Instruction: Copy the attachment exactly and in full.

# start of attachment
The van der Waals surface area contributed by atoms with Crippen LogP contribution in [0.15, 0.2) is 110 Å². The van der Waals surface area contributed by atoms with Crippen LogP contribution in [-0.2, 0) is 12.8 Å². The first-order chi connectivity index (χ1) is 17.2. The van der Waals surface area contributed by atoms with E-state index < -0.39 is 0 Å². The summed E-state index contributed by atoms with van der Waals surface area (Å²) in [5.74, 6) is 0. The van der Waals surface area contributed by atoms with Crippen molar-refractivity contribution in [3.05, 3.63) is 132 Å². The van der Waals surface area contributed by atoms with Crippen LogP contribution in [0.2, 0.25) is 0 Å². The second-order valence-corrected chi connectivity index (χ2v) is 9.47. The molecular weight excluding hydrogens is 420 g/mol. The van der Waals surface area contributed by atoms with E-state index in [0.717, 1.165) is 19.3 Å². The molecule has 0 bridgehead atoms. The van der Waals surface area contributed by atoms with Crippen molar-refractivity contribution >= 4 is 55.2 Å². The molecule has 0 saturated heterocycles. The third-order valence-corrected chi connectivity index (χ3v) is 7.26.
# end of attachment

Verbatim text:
The van der Waals surface area contributed by atoms with Crippen LogP contribution in [0.15, 0.2) is 110 Å². The van der Waals surface area contributed by atoms with Crippen LogP contribution in [-0.2, 0) is 12.8 Å². The first-order chi connectivity index (χ1) is 17.2. The van der Waals surface area contributed by atoms with E-state index < -0.39 is 0 Å². The summed E-state index contributed by atoms with van der Waals surface area (Å²) in [5.74, 6) is 0. The van der Waals surface area contributed by atoms with Crippen molar-refractivity contribution in [3.05, 3.63) is 132 Å². The van der Waals surface area contributed by atoms with Crippen LogP contribution in [0.2, 0.25) is 0 Å². The second-order valence-corrected chi connectivity index (χ2v) is 9.47. The molecular weight excluding hydrogens is 420 g/mol. The van der Waals surface area contributed by atoms with E-state index in [0.717, 1.165) is 19.3 Å². The molecule has 0 bridgehead atoms. The van der Waals surface area contributed by atoms with Crippen molar-refractivity contribution >= 4 is 55.2 Å². The molecule has 0 saturated heterocycles. The third-order valence-corrected chi connectivity index (χ3v) is 7.26.